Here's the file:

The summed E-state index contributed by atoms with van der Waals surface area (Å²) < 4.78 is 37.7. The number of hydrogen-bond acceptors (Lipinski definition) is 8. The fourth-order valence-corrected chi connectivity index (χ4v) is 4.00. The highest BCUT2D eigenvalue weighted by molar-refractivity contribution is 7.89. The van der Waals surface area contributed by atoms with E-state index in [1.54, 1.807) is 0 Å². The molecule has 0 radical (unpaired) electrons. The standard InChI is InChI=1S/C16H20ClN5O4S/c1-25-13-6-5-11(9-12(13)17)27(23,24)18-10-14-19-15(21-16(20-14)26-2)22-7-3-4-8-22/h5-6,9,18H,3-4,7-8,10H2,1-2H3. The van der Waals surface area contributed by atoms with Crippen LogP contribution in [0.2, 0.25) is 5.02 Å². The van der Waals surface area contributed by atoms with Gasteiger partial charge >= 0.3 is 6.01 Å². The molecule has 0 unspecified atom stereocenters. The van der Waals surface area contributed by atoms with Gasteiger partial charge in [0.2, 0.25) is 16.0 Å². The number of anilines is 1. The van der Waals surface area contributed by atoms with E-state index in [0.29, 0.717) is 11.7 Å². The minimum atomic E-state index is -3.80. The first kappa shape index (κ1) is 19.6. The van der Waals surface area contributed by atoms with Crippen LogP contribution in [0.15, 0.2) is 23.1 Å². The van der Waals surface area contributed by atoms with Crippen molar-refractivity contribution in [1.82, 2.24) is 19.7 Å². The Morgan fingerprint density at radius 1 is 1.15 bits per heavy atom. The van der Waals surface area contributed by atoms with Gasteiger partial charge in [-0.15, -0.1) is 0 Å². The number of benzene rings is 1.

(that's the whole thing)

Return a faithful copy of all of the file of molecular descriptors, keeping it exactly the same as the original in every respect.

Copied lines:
The summed E-state index contributed by atoms with van der Waals surface area (Å²) < 4.78 is 37.7. The number of hydrogen-bond acceptors (Lipinski definition) is 8. The fourth-order valence-corrected chi connectivity index (χ4v) is 4.00. The highest BCUT2D eigenvalue weighted by molar-refractivity contribution is 7.89. The van der Waals surface area contributed by atoms with E-state index in [1.54, 1.807) is 0 Å². The molecule has 0 radical (unpaired) electrons. The standard InChI is InChI=1S/C16H20ClN5O4S/c1-25-13-6-5-11(9-12(13)17)27(23,24)18-10-14-19-15(21-16(20-14)26-2)22-7-3-4-8-22/h5-6,9,18H,3-4,7-8,10H2,1-2H3. The van der Waals surface area contributed by atoms with Crippen LogP contribution in [0.2, 0.25) is 5.02 Å². The van der Waals surface area contributed by atoms with Gasteiger partial charge >= 0.3 is 6.01 Å². The molecule has 0 unspecified atom stereocenters. The van der Waals surface area contributed by atoms with Gasteiger partial charge in [0.2, 0.25) is 16.0 Å². The number of anilines is 1. The van der Waals surface area contributed by atoms with E-state index in [0.29, 0.717) is 11.7 Å². The minimum atomic E-state index is -3.80. The first kappa shape index (κ1) is 19.6. The van der Waals surface area contributed by atoms with Crippen LogP contribution in [0.15, 0.2) is 23.1 Å². The van der Waals surface area contributed by atoms with Crippen molar-refractivity contribution in [1.82, 2.24) is 19.7 Å². The Morgan fingerprint density at radius 1 is 1.15 bits per heavy atom. The van der Waals surface area contributed by atoms with Gasteiger partial charge in [-0.15, -0.1) is 0 Å². The number of benzene rings is 1.